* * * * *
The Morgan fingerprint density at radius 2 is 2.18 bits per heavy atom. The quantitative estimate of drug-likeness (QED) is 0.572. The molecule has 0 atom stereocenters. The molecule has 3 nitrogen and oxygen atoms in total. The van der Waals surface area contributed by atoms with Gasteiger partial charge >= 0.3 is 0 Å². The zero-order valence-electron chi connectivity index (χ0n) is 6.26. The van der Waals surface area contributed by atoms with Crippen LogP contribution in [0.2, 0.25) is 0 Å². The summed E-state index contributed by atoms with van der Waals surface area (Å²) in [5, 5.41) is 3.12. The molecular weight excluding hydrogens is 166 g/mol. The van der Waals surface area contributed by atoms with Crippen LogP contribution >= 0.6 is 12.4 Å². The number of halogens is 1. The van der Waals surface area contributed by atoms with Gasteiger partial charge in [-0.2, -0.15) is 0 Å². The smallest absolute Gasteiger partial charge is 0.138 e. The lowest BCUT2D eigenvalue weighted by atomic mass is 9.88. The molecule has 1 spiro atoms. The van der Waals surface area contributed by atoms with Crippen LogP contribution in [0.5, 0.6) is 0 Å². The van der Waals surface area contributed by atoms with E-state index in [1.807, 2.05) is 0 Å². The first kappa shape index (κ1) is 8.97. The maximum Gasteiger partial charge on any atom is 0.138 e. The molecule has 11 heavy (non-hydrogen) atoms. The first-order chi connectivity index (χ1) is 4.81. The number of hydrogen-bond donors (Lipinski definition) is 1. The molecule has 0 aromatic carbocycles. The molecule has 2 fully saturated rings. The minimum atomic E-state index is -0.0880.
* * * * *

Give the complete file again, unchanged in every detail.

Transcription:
The Morgan fingerprint density at radius 2 is 2.18 bits per heavy atom. The quantitative estimate of drug-likeness (QED) is 0.572. The molecule has 0 atom stereocenters. The molecule has 3 nitrogen and oxygen atoms in total. The van der Waals surface area contributed by atoms with Gasteiger partial charge >= 0.3 is 0 Å². The zero-order valence-electron chi connectivity index (χ0n) is 6.26. The van der Waals surface area contributed by atoms with Crippen LogP contribution in [0.2, 0.25) is 0 Å². The summed E-state index contributed by atoms with van der Waals surface area (Å²) in [5, 5.41) is 3.12. The molecular weight excluding hydrogens is 166 g/mol. The van der Waals surface area contributed by atoms with Crippen LogP contribution >= 0.6 is 12.4 Å². The number of halogens is 1. The van der Waals surface area contributed by atoms with Gasteiger partial charge in [-0.2, -0.15) is 0 Å². The smallest absolute Gasteiger partial charge is 0.138 e. The lowest BCUT2D eigenvalue weighted by atomic mass is 9.88. The molecule has 1 spiro atoms. The van der Waals surface area contributed by atoms with Crippen LogP contribution in [0.5, 0.6) is 0 Å². The van der Waals surface area contributed by atoms with E-state index in [1.807, 2.05) is 0 Å². The first kappa shape index (κ1) is 8.97. The maximum Gasteiger partial charge on any atom is 0.138 e. The molecule has 11 heavy (non-hydrogen) atoms. The first-order chi connectivity index (χ1) is 4.81. The number of hydrogen-bond donors (Lipinski definition) is 1. The molecule has 0 aromatic carbocycles. The molecule has 2 fully saturated rings. The minimum atomic E-state index is -0.0880.